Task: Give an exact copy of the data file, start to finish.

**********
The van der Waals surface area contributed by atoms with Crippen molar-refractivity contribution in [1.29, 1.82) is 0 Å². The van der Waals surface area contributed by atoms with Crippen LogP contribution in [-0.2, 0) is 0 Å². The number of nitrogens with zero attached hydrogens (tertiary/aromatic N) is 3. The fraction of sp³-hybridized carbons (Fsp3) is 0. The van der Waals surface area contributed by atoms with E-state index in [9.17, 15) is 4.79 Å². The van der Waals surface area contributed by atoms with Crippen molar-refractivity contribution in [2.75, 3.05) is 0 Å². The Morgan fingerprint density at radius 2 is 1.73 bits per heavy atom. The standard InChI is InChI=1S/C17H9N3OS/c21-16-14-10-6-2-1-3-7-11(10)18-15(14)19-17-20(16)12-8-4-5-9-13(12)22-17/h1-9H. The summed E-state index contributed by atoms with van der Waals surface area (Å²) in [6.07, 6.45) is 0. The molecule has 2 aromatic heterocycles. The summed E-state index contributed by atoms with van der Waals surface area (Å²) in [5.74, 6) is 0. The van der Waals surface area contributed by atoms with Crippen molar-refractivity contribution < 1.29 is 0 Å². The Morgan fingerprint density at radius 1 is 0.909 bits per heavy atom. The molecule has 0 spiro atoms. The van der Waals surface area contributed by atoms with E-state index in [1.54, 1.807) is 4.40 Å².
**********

The van der Waals surface area contributed by atoms with Crippen molar-refractivity contribution in [1.29, 1.82) is 0 Å². The van der Waals surface area contributed by atoms with Crippen LogP contribution in [-0.2, 0) is 0 Å². The number of nitrogens with zero attached hydrogens (tertiary/aromatic N) is 3. The fraction of sp³-hybridized carbons (Fsp3) is 0. The van der Waals surface area contributed by atoms with E-state index in [9.17, 15) is 4.79 Å². The van der Waals surface area contributed by atoms with Crippen molar-refractivity contribution in [2.75, 3.05) is 0 Å². The Morgan fingerprint density at radius 2 is 1.73 bits per heavy atom. The standard InChI is InChI=1S/C17H9N3OS/c21-16-14-10-6-2-1-3-7-11(10)18-15(14)19-17-20(16)12-8-4-5-9-13(12)22-17/h1-9H. The summed E-state index contributed by atoms with van der Waals surface area (Å²) in [6.07, 6.45) is 0. The molecule has 2 aromatic heterocycles. The summed E-state index contributed by atoms with van der Waals surface area (Å²) in [5.74, 6) is 0. The van der Waals surface area contributed by atoms with Crippen molar-refractivity contribution < 1.29 is 0 Å². The Morgan fingerprint density at radius 1 is 0.909 bits per heavy atom. The molecule has 0 spiro atoms. The van der Waals surface area contributed by atoms with E-state index in [1.54, 1.807) is 4.40 Å².